Sea urchins are a group of marine invertebrates that today can be found in almost every major marine habitat from the poles to the equator and from the intertidal zone to depths of more than 5,000 metres. There are around 800 extant species and the group has a long and detailed fossil record stretching back about 450 million years ago to the Late Ordovician Period.
They belong to the Echinoidea, one of the five classes of the phylum Echinodermata, the others being holothurians, crinoids, starfish and brittlestars. Like all echinoderms, echinoids have a skeleton composed of calcitic plates embedded in their skin (their skeleton is internal, like ours). This skeleton has a very particular structure, termed stereom. In almost all groups of echinoid the plates are firmly bound together to form a solid skeleton, called the test. Plates in the test are arranged into columns radiating from an aboral apical zone to the mouth. In regular echinoids the test is globular and perfectly pentaradiate, but in irregular echinoids there is a secondary bilateral symmetry superimposed upon the primary pentaradiate pattern.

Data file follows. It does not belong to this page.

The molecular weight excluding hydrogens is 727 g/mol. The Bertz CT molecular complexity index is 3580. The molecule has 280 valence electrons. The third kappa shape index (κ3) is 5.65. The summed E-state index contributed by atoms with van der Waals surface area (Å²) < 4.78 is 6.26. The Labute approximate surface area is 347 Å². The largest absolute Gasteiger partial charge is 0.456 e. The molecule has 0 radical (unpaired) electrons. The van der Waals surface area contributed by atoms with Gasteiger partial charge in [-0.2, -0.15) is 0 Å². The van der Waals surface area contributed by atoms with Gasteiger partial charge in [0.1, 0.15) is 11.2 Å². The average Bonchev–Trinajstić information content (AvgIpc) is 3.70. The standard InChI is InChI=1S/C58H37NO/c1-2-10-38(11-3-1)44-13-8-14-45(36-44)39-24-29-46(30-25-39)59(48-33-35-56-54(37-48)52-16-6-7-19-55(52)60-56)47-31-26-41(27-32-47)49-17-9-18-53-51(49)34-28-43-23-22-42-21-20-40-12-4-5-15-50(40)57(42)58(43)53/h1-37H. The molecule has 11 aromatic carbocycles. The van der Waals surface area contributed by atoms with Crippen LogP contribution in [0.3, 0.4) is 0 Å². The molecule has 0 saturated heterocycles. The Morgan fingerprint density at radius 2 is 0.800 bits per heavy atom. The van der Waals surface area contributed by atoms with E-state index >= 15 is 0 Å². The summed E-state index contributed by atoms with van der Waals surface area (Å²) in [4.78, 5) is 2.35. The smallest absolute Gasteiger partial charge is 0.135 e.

Sea urchins have a very characteristic larval development, passing first through a bilateral planktonic larval stage. After several weeks this larva undergoes a metamorphosis which gives rise to the adult body form, and the juvenile settles to the sea floor. The planktonic larva is morphologically complex and the various taxonomic groups all have their own distinctive larval forms.
All echinoderms have tube-feet and in echinoids these play a very important role in feeding and respiration. Echinoids move by means of spines and climb and cling on to hard substrata by means of their tube-feet. The spines also offer the primary means of defence. Sea urchins feed in a variety of ways. Regular echinoids have a powerful internal jaw and graze on algae or sedentary organisms. Sand dollars and cassiduloids bulk-process sands to feed on the tiny organic particles trapped in the sediment, while heart urchins are selective deposit feeders, using specialised tube-feet to pick up organic-rich detritus from the sediment.
Echinoids differ from other echinoderm classes in that the majority of their skeleton is built up of oral elements (ambulacral and interambulacral plating systems). The aboral plating system is reduced to a tiny periapical region.